Data published in BMC Complementary Medicine and Therapies indicated that Ginkgosome containing 120 mg of a Ginkgo biloba extract increased plasma concentrations of ginkgolide B and C by 1.9 and 2.2-fold, compared to 120 mg of a commercially available Ginkgo biloba extract.
The study also demonstrated the long-acting/ sustained release benefits of Ginkgosome, supporting the potential of a one-a-day dose.
The study was funded by Australia-based Network Nutrition, which is part of IMCD.
Commenting on the study, Ryan Gorman, Brand Director at Network Nutrition, said: “We’re excited by the findings of this clinical trial. We have discovered that Ginkgosome is absorbed across the course of an entire day and absorbs nicely in-between daily doses. Brands formulating with Ginkgosome can talk to their consumers about how the product is working and how long it remains in the blood, giving confidence that the supplement is doing its job from one daily dose to the next.
“The results are encouraging and have prompted further research into the advantages that are possible with long-term absorption as well as improved efficacy from the use of Ginkgosome.”
Size of the market
According to ABC’s 2020 Herb Market Report (HerbalGram 131), ginkgo leaf extract dietary supplements have been consistently among the 25 top-selling herbal supplements in the US, with over $33 million in sales in the combined natural and mass-market channels.
The extracts are typically used in formulations to improve cognitive and mental performance. They are also used for circulatory issues such as peripheral arterial occlusive disease, and for vertigo and tinnitus.
Performed by David Briskey from the University of Queensland and Amanda Rao from RDC Clinical (Brisbane), the new study included 13 healthy men and women randomly given either 120 mg of a liposomal or comparator formulation in randomised, double-blind crossover study. The volunteers were then monitored at regular intervals over a 24-hour period.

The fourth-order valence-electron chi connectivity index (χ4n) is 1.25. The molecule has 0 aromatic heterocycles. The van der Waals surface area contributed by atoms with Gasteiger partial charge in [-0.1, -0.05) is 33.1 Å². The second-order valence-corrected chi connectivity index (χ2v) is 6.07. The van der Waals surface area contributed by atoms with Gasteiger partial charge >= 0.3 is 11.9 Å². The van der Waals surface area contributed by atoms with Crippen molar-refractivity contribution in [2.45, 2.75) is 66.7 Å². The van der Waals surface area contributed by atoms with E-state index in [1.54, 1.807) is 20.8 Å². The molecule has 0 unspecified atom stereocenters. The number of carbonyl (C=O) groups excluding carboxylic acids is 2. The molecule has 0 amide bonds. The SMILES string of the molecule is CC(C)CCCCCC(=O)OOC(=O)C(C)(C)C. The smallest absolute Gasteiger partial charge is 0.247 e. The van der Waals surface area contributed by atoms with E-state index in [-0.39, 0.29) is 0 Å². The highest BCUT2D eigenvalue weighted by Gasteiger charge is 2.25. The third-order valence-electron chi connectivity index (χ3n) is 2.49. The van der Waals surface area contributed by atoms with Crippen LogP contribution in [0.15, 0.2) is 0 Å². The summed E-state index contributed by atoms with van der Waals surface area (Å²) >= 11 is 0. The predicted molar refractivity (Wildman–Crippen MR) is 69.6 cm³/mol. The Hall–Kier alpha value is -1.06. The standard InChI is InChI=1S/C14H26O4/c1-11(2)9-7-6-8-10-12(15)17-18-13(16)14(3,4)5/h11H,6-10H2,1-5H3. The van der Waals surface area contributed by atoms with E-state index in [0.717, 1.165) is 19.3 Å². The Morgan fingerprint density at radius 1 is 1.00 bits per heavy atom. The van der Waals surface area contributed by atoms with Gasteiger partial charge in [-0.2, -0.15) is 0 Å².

The data showed that absorption (assessed by the area under the curve, or AUC), showed that ginkgolide B and C were significantly greater following ingestion of Ginkgosome, compared to the comparator formulation.
In addition, the maximum concentration reached, the so-called Cmax, was increased by 1.7 and 1.2-fold for ginkgolide B and C, respectively.
Commenting on future avenues for study, Briskey and Rao wrote that these should include longer-term dosing studies, and then taking those optimized doses into clinical trials to investigate efficacy of the product.
“One consideration for this study is that it used a cohort of 18–40 years old,” wrote Briskey and Rao. “GBE is proposed to protect against symptoms of age-related cognitive decline. This is likely to only appear in a population significantly older than that used in this study. The effect this may therefore have on clinical outcomes is unknown, with future studies planned for different population groups (including over 40 years of age).
“However, this being the first trial for this product, we decided to commence with a young healthy population so not to induce potential for confounding factors such as medications and/or adverse health conditions.”
Source: BMC Complementary Medicine and Therapies
Volume 22, Article number: 206 (2022), doi: 10.1186/s12906-022-03679-x
“A double-blind, randomised cross-over study to evaluate the absorption of a commercially available Ginkgo biloba extract compared to the liposomal extract Ginkgosome”
Authors: D. Briskey & A. Rao